Foreign exchange volatility claimed a high profile victim when Citic Pacific, a Hong Kong-based conglomerate, revealed that it had lost $1.9 billion due to “unauthorised” foreign exchange trading. The firm is the Hong Kong arm of China’s government investment agency, which means the losses are an embarrassment to the local authorities.
Investigations are underway into how Leslie Chang, finance director at the firm, could place such large bets without any interference from financial controller Chi Yin Chau. Both men have left the company, local media reports.
The transactions were linked to equipment and materials for an iron-ore mine in Australia and were Dual Currency Target Redemption Forwards and Daily Accrual contracts which sought to take advantage of a continued rise in the Australian dollar. Effectively, the structured products allowed Citic Pacific to buy the weaker of either the Australian dollar or euros at below market rates – in this instance 0.8700 and 1.4400 respectively – against the US dollar, to cheapen the cost of paying for the Australian equipment.
Market sources in Sydney claim that the dramatic falls in the AUD seen over recent weeks, when it fell from above 90 cents to the US dollar to below 70 cents, could be a result of the company trying to protect itself from losses although the company itself denies this, stating it has only “bought and sold AUD forward contracts to manage its exposure”.
The $1.9 billion loss is a valuation at current market rates, according to a source familiar with the transactions. The company is committed to the structured products for “at least another year” – in other words, unless the Australian dollar strengthens considerably, the company’s losses may steepen further.
In a statement Citic says, “The maximum deliverable amount to the Group under all AUD target redemption forward contracts is AUD 9.05 billion and is deliverable in monthly installments up to October 2010. The maximum deliverable amount under the daily accrual contracts for AUD is AUD103.3 million and is deliverable in monthly installments up to September 2009.”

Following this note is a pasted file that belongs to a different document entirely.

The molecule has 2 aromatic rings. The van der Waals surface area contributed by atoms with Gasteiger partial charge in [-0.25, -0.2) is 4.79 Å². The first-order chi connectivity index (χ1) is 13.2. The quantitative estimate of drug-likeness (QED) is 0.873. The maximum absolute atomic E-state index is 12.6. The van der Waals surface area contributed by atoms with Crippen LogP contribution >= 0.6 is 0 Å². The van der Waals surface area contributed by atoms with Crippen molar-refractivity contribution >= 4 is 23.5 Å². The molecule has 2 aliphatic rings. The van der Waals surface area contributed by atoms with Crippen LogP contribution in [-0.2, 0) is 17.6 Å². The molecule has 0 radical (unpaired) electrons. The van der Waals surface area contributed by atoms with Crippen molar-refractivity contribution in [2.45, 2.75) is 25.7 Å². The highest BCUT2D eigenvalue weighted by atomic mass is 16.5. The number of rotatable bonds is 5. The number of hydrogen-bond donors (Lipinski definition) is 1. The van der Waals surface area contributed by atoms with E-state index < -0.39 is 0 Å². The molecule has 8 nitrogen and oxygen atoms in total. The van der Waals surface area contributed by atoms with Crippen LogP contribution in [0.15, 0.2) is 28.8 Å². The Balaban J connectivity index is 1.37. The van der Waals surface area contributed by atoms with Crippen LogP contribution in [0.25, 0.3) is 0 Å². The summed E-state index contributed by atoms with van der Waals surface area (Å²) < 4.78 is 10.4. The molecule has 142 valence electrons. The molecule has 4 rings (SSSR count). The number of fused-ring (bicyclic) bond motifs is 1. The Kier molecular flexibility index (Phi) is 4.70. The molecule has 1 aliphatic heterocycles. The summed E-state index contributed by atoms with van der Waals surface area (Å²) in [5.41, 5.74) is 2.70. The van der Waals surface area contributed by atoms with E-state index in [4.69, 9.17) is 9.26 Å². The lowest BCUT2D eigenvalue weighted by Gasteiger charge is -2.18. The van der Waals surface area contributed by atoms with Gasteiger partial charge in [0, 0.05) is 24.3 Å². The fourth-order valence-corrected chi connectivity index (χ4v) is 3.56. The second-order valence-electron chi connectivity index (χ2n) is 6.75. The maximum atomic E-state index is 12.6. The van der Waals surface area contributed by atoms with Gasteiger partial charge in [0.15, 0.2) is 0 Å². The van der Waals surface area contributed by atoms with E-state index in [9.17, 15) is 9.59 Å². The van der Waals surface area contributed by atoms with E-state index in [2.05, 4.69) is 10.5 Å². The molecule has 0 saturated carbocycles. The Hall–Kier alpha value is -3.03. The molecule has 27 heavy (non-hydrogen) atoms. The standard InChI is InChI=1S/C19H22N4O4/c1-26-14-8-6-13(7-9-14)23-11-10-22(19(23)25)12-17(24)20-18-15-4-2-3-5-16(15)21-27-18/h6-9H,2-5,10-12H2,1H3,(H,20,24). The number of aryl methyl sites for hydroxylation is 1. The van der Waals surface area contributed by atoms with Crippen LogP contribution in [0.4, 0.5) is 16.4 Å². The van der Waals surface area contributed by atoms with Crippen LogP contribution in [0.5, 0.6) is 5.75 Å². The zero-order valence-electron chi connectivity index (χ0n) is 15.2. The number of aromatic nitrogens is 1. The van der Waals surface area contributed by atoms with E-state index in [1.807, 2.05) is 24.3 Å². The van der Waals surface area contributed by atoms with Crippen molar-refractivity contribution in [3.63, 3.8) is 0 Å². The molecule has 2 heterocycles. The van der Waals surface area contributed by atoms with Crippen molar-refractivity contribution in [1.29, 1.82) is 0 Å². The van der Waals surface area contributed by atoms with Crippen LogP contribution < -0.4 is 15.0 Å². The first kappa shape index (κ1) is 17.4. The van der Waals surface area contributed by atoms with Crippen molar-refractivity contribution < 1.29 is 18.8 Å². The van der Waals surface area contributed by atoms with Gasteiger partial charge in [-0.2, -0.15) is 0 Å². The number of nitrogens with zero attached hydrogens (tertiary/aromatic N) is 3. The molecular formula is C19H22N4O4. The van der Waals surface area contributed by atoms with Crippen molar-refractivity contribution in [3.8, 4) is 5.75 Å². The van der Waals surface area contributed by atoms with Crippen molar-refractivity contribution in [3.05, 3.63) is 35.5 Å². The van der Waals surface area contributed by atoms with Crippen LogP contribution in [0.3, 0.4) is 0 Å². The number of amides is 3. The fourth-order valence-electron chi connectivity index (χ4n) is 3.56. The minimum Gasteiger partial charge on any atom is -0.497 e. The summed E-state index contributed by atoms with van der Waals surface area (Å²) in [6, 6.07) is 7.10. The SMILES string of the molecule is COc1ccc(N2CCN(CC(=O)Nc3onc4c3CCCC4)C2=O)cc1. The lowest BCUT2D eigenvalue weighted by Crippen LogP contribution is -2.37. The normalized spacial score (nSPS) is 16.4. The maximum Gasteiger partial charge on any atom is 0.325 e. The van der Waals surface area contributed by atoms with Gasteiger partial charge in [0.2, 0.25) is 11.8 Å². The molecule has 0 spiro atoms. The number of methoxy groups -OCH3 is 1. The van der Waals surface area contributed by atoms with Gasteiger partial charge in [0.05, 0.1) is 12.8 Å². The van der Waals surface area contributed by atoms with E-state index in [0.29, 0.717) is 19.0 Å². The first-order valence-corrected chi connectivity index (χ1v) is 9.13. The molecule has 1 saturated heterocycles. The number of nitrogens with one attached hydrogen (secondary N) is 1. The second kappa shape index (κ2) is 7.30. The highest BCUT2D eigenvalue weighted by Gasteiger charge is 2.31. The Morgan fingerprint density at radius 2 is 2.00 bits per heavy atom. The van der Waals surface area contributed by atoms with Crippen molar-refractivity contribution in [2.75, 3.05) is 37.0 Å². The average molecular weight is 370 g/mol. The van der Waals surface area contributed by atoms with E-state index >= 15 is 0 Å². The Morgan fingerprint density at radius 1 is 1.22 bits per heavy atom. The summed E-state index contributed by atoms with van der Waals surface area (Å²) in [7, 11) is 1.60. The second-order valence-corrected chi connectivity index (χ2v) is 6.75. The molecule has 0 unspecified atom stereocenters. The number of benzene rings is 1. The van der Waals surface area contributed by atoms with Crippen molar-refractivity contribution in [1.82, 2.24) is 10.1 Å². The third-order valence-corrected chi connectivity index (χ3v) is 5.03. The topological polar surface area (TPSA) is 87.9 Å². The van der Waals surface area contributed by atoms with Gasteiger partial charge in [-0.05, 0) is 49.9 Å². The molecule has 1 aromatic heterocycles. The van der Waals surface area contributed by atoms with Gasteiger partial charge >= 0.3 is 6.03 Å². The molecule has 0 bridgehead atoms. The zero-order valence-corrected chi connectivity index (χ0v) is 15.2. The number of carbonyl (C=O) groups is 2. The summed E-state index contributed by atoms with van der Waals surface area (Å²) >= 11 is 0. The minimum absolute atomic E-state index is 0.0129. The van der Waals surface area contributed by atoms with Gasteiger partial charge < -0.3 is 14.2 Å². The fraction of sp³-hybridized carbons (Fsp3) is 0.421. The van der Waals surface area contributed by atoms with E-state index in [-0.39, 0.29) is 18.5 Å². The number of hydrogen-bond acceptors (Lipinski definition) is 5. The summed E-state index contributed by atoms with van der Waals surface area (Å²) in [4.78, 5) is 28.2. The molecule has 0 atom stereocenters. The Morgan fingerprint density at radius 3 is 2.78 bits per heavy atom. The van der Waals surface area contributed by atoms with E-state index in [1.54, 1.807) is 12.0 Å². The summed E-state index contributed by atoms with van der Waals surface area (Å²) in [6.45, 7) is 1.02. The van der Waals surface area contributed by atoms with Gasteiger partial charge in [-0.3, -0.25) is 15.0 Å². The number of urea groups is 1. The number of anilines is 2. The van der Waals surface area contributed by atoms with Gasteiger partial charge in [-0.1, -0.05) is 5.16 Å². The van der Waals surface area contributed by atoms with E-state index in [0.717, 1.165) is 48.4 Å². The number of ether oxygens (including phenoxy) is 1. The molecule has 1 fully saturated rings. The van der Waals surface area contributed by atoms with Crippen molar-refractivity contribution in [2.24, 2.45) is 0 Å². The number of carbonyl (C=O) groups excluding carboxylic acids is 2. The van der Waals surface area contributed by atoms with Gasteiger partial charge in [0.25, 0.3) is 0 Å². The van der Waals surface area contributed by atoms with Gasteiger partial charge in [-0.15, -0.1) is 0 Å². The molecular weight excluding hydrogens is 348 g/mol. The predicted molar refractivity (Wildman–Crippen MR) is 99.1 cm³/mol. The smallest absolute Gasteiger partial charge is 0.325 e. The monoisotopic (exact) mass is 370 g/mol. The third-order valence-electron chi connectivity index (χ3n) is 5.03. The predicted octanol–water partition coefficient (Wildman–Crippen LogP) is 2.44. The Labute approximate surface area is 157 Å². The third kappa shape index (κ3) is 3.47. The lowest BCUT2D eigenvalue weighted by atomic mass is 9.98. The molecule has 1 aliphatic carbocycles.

The departure of the two executives, who were allowed to resign by Citic, comes after the firm claims the trades were unauthorised. A market source who claims to have executed at least part of the trades expresses some scepticism over that statement. “The firm must have known because we were sending emails to several people in the firm with the Term Sheet attached,” the source says. “We explained to the firm that it had no downside protection in place, but they weren’t worried by this.”
An Australian-based source says the revelation of large losses is unsurprising – and he expects more. “In July [when the trades were executed] the whole world thought the US dollar was going to continue lower, especially against the Aussie and euro. Just about every analyst was predicting parity in AUD/USD, so it is unsurprising that a corporation believes the one-way bet theory. I wouldn’t be surprised if other companies have fallen foul of the strategy – there may be other, probably lesser, losses revealed in coming weeks.”
There were some early fears within the counterparty banks that the company would try to walk away from its obligations. The trading counterparty source says that discussions early last week were about the bank’s potential exposure if it did so.
“There have been a couple of instances of Asian corporates refusing to fulfill contracts because they were allegedly traded illegally,” the source explains. “Citic is a big company and it is unlikely to have a devastating long term effect on its business, therefore we don’t expect any problem this time.”
On Asia stock markets, Citic’s shares took a pounding and at one stage were more than 66% down on the week. Going forward there could be more problems for the firm’s stock price because, as the Australian-based source says, “The stock price is now inextricably linked to the fortunes of the Aussie – and that means it is in for a rollercoaster ride. We expect the firm to be on top of the market during any decent rally in the AUD/USD.”